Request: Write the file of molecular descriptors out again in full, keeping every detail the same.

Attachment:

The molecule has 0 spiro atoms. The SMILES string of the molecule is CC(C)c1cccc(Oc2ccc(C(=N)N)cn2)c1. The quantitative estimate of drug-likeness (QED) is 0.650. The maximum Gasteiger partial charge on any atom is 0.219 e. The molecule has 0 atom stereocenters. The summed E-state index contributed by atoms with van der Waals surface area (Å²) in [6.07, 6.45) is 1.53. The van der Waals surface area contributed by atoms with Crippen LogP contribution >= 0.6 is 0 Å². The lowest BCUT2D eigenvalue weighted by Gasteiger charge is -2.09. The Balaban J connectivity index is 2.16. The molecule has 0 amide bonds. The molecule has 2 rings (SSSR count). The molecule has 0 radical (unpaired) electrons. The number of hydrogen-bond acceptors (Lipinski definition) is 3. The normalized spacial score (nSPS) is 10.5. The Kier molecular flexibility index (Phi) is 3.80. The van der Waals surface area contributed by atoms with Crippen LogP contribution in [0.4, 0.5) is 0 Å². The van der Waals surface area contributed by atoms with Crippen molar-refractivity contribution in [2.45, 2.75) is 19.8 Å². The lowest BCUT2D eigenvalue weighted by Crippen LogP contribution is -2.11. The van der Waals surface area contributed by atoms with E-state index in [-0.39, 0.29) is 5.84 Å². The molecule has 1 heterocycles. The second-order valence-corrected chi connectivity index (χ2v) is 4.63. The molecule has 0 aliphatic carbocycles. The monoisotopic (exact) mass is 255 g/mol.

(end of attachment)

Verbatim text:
The molecule has 0 spiro atoms. The SMILES string of the molecule is CC(C)c1cccc(Oc2ccc(C(=N)N)cn2)c1. The quantitative estimate of drug-likeness (QED) is 0.650. The maximum Gasteiger partial charge on any atom is 0.219 e. The molecule has 0 atom stereocenters. The summed E-state index contributed by atoms with van der Waals surface area (Å²) in [6.07, 6.45) is 1.53. The van der Waals surface area contributed by atoms with Crippen LogP contribution >= 0.6 is 0 Å². The lowest BCUT2D eigenvalue weighted by Gasteiger charge is -2.09. The Balaban J connectivity index is 2.16. The molecule has 0 amide bonds. The molecule has 2 rings (SSSR count). The molecule has 0 radical (unpaired) electrons. The number of hydrogen-bond acceptors (Lipinski definition) is 3. The normalized spacial score (nSPS) is 10.5. The Kier molecular flexibility index (Phi) is 3.80. The van der Waals surface area contributed by atoms with Crippen LogP contribution in [0.4, 0.5) is 0 Å². The van der Waals surface area contributed by atoms with Crippen molar-refractivity contribution in [2.45, 2.75) is 19.8 Å². The lowest BCUT2D eigenvalue weighted by Crippen LogP contribution is -2.11. The van der Waals surface area contributed by atoms with E-state index in [-0.39, 0.29) is 5.84 Å². The molecule has 1 heterocycles. The second-order valence-corrected chi connectivity index (χ2v) is 4.63. The molecule has 0 aliphatic carbocycles. The monoisotopic (exact) mass is 255 g/mol.